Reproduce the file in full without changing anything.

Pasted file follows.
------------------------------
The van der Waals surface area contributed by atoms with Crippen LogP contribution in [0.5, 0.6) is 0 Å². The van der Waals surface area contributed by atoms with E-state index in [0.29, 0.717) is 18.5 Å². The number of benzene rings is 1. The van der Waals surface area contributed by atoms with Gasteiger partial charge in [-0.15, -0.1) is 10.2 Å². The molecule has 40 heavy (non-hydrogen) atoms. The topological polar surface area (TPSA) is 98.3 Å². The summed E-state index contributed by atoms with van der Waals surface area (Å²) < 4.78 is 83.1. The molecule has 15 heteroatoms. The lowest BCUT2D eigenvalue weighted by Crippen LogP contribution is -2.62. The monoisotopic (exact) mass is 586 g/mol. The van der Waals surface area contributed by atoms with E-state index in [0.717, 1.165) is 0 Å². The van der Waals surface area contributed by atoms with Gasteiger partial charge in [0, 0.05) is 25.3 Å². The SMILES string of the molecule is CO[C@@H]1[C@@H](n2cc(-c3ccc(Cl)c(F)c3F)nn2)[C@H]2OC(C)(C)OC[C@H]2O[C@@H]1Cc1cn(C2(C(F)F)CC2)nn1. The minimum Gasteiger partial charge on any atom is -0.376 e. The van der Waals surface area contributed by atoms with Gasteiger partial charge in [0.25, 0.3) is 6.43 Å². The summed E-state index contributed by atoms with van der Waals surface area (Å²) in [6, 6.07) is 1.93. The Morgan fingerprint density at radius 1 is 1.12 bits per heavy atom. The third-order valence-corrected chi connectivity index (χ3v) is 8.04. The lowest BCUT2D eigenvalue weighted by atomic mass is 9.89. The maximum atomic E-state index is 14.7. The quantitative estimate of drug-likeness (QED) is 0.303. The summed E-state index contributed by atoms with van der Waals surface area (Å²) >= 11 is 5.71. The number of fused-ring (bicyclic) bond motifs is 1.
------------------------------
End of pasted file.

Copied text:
The van der Waals surface area contributed by atoms with Crippen LogP contribution in [0.5, 0.6) is 0 Å². The van der Waals surface area contributed by atoms with E-state index in [0.29, 0.717) is 18.5 Å². The number of benzene rings is 1. The van der Waals surface area contributed by atoms with Gasteiger partial charge in [-0.15, -0.1) is 10.2 Å². The molecule has 40 heavy (non-hydrogen) atoms. The topological polar surface area (TPSA) is 98.3 Å². The summed E-state index contributed by atoms with van der Waals surface area (Å²) < 4.78 is 83.1. The molecule has 15 heteroatoms. The lowest BCUT2D eigenvalue weighted by Crippen LogP contribution is -2.62. The monoisotopic (exact) mass is 586 g/mol. The van der Waals surface area contributed by atoms with E-state index in [0.717, 1.165) is 0 Å². The van der Waals surface area contributed by atoms with Gasteiger partial charge in [0, 0.05) is 25.3 Å². The SMILES string of the molecule is CO[C@@H]1[C@@H](n2cc(-c3ccc(Cl)c(F)c3F)nn2)[C@H]2OC(C)(C)OC[C@H]2O[C@@H]1Cc1cn(C2(C(F)F)CC2)nn1. The minimum Gasteiger partial charge on any atom is -0.376 e. The van der Waals surface area contributed by atoms with Gasteiger partial charge in [0.25, 0.3) is 6.43 Å². The summed E-state index contributed by atoms with van der Waals surface area (Å²) in [6, 6.07) is 1.93. The Morgan fingerprint density at radius 1 is 1.12 bits per heavy atom. The third-order valence-corrected chi connectivity index (χ3v) is 8.04. The lowest BCUT2D eigenvalue weighted by atomic mass is 9.89. The maximum atomic E-state index is 14.7. The quantitative estimate of drug-likeness (QED) is 0.303. The summed E-state index contributed by atoms with van der Waals surface area (Å²) >= 11 is 5.71. The number of fused-ring (bicyclic) bond motifs is 1.